I have been tantalized, enthralled, and engaged by the seemingly endless streams of photos from NADA, Frieze, and other fairs – the paintings that are not paintings, the snack-cum-knapsack, the crowds and crowds rubbing shoulders, drinking, filling the fairs with that mutable substance that enlivens them long after the lights are off and booths packed. We remember the laughter, handshakes, the attempts to meet and be met long after the objects on the walls have transformed into new objects. That conversation about the relevancy of painting will return next year with new paintings; that objet du jour will be replaced with something else of the moment, but the people and the relationships built and maintained are what last, build, and enliven these events. This moving, living, breathing series of moments is not and cannot be transmitted in tweets, favorited photos, or lenghty write-ups. I keep up with the news, but I miss the substance. I see what has happened, but I cannot experience it happening. For all of the speed with which I receive the information, I am not present.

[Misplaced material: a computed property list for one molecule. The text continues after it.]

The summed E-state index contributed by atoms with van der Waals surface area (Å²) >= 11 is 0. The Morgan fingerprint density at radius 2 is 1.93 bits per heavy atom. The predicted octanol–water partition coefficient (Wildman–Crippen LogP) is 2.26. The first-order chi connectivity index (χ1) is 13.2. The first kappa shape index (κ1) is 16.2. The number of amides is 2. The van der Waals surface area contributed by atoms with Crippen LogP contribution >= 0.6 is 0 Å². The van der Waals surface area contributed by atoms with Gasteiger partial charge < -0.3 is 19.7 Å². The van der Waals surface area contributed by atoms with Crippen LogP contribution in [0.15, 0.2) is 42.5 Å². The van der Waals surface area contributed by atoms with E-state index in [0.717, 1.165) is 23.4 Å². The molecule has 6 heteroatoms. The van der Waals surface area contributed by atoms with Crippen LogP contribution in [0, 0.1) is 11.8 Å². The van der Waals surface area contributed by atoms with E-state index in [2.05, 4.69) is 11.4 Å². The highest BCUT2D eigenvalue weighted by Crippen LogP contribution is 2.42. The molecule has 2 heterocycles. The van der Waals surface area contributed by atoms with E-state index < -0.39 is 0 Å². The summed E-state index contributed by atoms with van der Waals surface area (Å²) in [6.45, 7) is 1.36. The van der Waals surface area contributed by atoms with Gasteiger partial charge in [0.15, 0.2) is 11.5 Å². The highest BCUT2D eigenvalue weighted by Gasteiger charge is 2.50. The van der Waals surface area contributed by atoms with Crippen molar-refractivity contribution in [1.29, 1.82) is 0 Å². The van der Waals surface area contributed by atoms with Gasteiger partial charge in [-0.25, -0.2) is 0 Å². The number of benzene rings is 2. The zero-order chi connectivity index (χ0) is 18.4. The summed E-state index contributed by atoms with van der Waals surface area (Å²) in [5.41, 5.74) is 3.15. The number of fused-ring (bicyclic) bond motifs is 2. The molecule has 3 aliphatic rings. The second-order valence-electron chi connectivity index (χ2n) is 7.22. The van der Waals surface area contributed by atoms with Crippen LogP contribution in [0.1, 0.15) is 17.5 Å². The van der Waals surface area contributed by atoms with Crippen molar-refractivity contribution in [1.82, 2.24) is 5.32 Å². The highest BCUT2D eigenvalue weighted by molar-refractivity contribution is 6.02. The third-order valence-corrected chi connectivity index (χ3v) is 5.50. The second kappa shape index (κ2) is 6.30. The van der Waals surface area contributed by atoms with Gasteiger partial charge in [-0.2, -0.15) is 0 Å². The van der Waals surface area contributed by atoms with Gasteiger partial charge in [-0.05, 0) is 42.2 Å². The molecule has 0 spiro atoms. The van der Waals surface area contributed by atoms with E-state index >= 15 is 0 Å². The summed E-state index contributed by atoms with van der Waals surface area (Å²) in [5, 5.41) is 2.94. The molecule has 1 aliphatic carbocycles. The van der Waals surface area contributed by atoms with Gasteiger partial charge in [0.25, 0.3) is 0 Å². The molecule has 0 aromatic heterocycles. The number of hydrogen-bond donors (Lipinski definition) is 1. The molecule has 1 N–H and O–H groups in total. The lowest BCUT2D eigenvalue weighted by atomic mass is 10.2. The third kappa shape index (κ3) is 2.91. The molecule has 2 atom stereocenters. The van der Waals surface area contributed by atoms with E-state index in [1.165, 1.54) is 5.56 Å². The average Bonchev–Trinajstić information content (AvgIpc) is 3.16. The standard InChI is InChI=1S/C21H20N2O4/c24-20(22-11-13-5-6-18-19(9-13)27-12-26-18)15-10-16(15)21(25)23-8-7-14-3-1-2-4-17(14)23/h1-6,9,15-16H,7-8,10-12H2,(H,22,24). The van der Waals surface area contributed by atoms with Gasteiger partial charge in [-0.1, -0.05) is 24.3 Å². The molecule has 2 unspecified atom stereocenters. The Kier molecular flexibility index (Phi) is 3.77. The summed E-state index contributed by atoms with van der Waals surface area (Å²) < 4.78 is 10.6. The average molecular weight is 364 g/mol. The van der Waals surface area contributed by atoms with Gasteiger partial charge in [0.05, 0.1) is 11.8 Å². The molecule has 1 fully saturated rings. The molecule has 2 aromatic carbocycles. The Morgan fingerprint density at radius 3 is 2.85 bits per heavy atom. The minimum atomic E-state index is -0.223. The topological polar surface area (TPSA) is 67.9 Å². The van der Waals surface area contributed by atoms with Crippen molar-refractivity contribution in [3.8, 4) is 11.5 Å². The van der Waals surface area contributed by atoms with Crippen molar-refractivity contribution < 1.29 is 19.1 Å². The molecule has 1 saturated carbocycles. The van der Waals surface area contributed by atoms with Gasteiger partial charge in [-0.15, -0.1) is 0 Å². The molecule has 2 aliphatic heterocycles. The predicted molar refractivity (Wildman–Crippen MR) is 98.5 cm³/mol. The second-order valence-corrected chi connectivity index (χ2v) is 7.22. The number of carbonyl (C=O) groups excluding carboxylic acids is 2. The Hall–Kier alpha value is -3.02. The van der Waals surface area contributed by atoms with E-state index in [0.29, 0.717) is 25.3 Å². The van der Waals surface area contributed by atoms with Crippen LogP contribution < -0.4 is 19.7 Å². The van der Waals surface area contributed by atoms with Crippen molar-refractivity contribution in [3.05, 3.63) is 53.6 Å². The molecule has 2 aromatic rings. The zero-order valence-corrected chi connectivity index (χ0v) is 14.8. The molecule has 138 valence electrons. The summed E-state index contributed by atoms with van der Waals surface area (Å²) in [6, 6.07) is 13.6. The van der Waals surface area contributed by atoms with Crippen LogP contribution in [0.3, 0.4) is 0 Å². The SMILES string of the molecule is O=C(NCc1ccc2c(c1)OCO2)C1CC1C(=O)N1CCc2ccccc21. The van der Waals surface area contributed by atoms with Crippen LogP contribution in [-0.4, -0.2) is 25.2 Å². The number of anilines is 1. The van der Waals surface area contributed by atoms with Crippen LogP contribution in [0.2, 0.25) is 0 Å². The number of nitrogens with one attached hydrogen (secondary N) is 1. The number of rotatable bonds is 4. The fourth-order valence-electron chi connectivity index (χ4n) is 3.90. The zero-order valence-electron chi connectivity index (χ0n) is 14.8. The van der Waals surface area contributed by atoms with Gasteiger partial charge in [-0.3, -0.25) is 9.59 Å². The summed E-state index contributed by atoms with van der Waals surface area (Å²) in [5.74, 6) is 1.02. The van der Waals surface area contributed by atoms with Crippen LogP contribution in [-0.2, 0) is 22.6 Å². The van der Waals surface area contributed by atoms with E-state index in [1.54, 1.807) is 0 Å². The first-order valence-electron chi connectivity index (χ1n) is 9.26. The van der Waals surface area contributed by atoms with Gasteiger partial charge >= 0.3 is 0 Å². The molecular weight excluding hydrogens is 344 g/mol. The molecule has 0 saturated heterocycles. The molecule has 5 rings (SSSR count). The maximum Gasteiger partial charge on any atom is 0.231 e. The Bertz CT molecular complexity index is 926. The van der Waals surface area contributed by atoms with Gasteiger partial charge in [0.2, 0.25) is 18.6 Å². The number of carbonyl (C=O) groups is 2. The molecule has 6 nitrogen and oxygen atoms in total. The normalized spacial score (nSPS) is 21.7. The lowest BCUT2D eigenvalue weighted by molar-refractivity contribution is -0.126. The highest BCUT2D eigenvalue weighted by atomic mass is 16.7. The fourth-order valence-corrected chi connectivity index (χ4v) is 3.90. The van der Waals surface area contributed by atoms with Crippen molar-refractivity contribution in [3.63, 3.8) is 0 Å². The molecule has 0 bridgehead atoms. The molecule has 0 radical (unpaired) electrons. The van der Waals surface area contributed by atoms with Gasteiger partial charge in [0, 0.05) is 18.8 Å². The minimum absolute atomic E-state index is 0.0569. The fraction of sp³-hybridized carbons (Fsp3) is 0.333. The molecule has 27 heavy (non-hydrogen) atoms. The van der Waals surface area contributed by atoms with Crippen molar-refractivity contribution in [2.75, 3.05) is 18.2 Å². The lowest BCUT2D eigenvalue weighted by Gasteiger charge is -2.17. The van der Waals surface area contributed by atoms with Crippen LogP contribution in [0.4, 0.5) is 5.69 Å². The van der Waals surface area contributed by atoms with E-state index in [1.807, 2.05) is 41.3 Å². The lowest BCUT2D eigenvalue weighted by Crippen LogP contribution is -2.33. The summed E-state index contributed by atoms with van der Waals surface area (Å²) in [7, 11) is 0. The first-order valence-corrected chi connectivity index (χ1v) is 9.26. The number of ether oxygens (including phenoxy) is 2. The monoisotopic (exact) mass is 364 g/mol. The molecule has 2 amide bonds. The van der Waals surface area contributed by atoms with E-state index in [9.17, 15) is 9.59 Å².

To reconnect with that presence, with the lived experience of making and co-living, I recently went to the Chattanooga Zine Fest. I met vendors and zine makers from across the country. I touched and read the painstakingly written, photographed, photocopied, printed, folded books, pamphlets, zines, and stickers. Each object held a story in its creases and staples, in its hand drawn cover and intimate looks into experiences of depression, motherhood, anarchism, or robots. These connections, conversations, and shared experiences enliven the objects in my hands. They unfold the complexity, longevity, and deeper understanding that I cannot experience online. They magnify those digital experiences, transforming words and images into the artists, gallerists, collectors, reporters, revelers, and visitors I know live behind them.